Last Update: 11/14/19
A slip and fall victim has to prove an owner had notice of a dangerous condition in order to recover compensation
In Florida, the law established both by the Florida legislature as well as Florida case precedent (opinions by the courts) allows people who have been seriously injured from falling after slipping or tripping at places like a grocery store, hotel, or other business, to file a claim for monetary damages. This is possible because Florida’s premises liability law imposes certain responsibilities upon business and property owners. However, Florida law doesn’t make it easy for a victim to recover compensation.
3 Legal Issues Related To Why Slip and Fall Claims Are Hard To Win
However, having a property owner or the party in control of premises pay compensation is not automatic. In fact, there are evidentiary and statutory hurdles a victim has to overcome in order for the owner to be held responsible under Florida’s slip and fall laws. These evidentiary and statutory hurdles are what make it difficult for a slip and fall victim to win a claim in Florida.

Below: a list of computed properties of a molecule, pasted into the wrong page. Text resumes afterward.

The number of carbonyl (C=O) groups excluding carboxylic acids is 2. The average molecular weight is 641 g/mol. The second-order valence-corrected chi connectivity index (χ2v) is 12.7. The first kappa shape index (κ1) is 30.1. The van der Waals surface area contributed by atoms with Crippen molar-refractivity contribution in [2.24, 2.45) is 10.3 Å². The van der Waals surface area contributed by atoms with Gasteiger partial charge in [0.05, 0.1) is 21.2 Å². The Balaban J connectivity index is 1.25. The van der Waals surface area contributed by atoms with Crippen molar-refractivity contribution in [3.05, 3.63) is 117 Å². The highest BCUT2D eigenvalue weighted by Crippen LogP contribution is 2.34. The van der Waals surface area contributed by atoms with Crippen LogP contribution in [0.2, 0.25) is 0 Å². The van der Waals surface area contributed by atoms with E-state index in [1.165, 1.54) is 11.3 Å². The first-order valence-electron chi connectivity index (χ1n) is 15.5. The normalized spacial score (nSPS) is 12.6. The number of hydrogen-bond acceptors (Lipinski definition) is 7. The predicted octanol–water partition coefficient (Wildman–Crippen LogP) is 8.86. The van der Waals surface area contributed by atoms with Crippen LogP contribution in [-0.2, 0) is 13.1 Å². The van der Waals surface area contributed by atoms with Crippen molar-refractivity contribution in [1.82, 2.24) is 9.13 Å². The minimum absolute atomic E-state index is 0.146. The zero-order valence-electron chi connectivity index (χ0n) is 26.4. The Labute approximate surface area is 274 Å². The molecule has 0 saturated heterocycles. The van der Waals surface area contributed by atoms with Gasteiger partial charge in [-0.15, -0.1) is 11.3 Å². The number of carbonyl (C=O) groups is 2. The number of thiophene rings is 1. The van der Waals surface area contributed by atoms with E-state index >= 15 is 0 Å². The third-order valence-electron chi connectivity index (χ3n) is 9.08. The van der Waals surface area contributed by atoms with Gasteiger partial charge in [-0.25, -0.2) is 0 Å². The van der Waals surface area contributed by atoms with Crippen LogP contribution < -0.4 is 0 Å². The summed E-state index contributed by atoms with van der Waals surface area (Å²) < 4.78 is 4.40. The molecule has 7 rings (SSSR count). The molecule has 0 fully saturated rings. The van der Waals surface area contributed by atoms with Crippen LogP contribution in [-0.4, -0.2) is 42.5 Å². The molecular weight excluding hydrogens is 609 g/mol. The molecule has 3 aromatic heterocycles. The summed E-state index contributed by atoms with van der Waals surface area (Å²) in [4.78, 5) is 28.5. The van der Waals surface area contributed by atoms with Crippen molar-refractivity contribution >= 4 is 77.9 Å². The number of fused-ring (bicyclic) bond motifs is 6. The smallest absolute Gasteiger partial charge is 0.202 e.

1. The Plaintiff has to establish all 4 elements of negligence
In Florida, a plaintiff in a slip and fall files a lawsuit based upon negligence. Here, as explained in Westchester Exxon v. Valdes, 524 So.2d 452, 454 (Fla. 3d DCA 1988), the Plaintiff has the job to prove with admissible evidence the following things:
(1) a duty to the plaintiff;
(2) the defendant’s breach of that duty;
(3) injury to the plaintiff arising from the defendant’s breach; and
(4) damage caused by the injury to the plaintiff as a result of the defendant’s breach of duty.
2. The Plaintiff has to provide admissible evidence to support his or her claim
The injured victim must gather documentary evidence (accident report, paramedic report, etc.), video, witness testimony and even expert testimony that is admissible under Florida evidence law. The owner does not have to prove anything until the injured person has met his or her burden of:
(1) before the defendant has to explain or show anything, the plaintiff has the “burden of proof” to prove the owner’s negligence with admissible evidence, which includes showing the owner had notice of the dangerous condition; and